Many scientists believe that a liquid ocean may be lurking deep beneath the ice on Jupiter’s moon, Europa, and with it microbial life, and researchers have recently come up with the clever idea of creating a special nuclear-powered “tunnelbot” to address the situation and scout for life that may be hidden on this moon.
As Phys.org report, NASA’s Galileo flew by Europa many times between the years 1995 and 2003 and observations during this time have shown that there is a very good chance that life could exist beneath the icy sheets of Europa. And while researchers are all in agreement that under the ice is where we should be looking, the realities behind how to actually achieve this so that scientists can collect samples has been the subject of much debate.
Andrew Dombard, who is an associate professor of earth and environmental sciences at the University of Illinois at Chicago, explained that the sheer thickness of ice on Europa is the biggest challenge for scientists right now in exploring this moon of Jupiter.
“Estimates of the thickness of the ice shell range between 2 and 30 kilometers (1.2 and 18.6 miles), and is a major barrier any lander will have to overcome in order to access areas we think have a chance of holding biosignatures representative of life on Europa.”
— Phys.org (@physorg_com) December 16, 2018
Dombard and fellow researchers recently proposed a solution to the problem of exploration on Europa when they attended an American Geophysical Union meeting and suggested that using a nuclear-powered tunnelbot could open up whole new worlds of exploration. Andrew and wife D’Arcy Meyer-Dombard, who is an associate professor of earth and environmental sciences at UIC, work together as part of the NASA Glenn Research COMPASS team, which has a solid crew of both scientists and engineers whose job it is to come up with unique ideas and technology for scientific missions in space.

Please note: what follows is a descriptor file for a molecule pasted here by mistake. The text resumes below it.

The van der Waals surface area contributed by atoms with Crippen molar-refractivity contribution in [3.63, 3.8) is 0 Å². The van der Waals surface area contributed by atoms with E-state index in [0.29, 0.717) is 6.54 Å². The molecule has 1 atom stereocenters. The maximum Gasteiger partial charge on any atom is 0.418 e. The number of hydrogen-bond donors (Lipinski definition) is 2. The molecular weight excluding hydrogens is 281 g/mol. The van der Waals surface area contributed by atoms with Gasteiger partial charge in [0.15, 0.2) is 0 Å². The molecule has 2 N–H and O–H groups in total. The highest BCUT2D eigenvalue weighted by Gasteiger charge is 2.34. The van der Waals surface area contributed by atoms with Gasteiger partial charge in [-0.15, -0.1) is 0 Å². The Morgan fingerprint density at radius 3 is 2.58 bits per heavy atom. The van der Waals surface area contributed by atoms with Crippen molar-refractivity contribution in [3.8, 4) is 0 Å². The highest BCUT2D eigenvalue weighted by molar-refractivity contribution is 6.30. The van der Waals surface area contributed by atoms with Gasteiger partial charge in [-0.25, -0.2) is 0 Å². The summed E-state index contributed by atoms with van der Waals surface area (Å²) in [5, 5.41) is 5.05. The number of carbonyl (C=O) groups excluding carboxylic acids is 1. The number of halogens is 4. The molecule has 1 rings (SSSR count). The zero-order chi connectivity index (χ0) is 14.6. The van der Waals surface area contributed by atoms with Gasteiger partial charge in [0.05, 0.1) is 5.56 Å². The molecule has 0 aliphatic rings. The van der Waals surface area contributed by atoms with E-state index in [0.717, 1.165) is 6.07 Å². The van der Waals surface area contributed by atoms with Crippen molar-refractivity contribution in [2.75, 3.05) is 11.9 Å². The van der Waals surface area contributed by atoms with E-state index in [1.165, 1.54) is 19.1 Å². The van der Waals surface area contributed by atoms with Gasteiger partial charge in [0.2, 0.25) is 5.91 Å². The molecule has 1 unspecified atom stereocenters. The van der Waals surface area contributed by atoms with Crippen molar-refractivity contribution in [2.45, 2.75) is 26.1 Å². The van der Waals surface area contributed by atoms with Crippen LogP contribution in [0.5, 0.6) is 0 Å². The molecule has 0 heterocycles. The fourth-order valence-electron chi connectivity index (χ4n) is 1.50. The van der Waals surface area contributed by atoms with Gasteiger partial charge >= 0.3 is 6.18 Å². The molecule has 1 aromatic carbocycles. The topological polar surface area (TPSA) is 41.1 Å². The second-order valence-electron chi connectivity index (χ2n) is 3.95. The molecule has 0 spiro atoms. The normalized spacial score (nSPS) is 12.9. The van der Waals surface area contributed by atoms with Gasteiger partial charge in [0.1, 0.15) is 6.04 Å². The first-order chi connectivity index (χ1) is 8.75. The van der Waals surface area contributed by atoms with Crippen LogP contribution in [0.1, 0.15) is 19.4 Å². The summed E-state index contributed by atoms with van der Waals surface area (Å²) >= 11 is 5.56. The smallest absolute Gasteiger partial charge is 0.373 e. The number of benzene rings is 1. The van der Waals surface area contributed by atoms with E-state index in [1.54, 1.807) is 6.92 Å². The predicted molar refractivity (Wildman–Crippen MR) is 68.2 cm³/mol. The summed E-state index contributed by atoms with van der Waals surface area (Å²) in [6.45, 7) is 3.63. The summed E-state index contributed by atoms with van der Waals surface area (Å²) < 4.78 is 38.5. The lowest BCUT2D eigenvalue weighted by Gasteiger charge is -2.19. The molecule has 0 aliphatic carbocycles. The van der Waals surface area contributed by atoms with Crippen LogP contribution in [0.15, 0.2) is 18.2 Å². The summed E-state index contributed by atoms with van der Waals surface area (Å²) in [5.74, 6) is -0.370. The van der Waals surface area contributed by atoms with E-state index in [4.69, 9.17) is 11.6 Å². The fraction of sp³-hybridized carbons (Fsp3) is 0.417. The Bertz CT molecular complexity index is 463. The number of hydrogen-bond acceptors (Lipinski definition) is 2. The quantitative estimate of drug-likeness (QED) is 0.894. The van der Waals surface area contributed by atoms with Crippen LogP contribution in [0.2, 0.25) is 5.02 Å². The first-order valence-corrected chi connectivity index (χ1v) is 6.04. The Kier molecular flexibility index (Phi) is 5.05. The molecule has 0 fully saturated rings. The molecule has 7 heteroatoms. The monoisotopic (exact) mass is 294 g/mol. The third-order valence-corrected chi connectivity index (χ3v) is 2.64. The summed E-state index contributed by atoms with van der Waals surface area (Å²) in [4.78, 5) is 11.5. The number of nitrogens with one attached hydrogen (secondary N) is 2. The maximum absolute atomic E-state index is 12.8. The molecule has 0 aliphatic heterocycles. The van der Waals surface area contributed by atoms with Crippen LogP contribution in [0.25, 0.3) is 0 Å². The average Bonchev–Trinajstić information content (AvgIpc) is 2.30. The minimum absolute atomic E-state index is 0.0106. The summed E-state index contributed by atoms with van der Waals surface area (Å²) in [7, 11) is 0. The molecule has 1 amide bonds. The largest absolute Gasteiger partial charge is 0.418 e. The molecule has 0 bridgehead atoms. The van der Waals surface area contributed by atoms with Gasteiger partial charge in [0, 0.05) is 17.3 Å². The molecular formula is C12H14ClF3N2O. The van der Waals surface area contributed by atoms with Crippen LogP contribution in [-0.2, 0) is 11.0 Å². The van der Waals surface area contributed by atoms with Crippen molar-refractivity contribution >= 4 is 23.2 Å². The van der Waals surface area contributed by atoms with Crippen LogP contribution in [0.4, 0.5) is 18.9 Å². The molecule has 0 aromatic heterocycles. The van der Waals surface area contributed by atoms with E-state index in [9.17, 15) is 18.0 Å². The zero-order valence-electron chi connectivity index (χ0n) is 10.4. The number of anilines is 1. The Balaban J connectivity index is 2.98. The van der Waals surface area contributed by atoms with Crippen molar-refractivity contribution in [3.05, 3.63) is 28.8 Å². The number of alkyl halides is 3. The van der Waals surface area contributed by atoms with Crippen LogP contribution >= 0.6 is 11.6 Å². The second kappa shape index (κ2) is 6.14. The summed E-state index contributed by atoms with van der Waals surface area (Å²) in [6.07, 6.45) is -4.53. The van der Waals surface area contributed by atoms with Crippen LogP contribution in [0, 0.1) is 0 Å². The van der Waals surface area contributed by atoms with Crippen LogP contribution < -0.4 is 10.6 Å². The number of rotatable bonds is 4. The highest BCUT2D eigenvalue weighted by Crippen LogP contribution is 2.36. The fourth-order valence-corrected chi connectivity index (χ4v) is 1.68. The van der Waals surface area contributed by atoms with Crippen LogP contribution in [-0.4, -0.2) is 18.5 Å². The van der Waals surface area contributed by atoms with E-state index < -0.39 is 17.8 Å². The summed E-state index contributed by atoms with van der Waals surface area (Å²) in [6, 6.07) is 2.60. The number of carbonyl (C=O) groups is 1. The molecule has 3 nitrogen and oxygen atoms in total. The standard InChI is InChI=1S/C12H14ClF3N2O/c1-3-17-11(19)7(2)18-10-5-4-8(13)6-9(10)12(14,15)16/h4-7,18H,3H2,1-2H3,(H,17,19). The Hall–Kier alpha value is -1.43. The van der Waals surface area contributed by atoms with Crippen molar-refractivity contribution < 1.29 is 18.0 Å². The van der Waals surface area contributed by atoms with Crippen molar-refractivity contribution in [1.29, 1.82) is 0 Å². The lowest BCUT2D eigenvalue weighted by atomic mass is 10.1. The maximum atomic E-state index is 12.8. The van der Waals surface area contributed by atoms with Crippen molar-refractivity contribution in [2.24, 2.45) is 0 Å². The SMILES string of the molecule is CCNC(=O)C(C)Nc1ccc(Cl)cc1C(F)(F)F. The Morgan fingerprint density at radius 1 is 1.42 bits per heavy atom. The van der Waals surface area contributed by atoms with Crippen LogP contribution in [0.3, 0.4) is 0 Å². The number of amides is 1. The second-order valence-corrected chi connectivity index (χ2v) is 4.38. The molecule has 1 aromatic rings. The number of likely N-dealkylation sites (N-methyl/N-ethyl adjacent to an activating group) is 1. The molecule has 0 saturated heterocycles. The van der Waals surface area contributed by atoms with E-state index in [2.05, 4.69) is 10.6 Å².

Without addressing how their tunnelbot would make it to Europa, Andrew Dombard stated that the NASA team conducted a concept study to show that this approach to searching for life on Jupiter’s moon could really work.
“We didn’t worry about how our tunnelbot would make it to Europa or get deployed into the ice. We just assumed it could get there and we focused on how it would work during descent to the ocean.”
The tunnelbot would work by extracting ice, and would also thoroughly analyze the ice to search for microbial biofilms that could be hidden there. Crucially, this tunnelbot would also have the capability of working with liquid water beneath the ice.
Whether NASA approves the idea for the tunnelbot and allows it to venture beyond a concept study is unknown, but so far, this method of searching for life and liquid water on Europa appears to be an extremely viable idea for the exploration of Jupiter’s moon.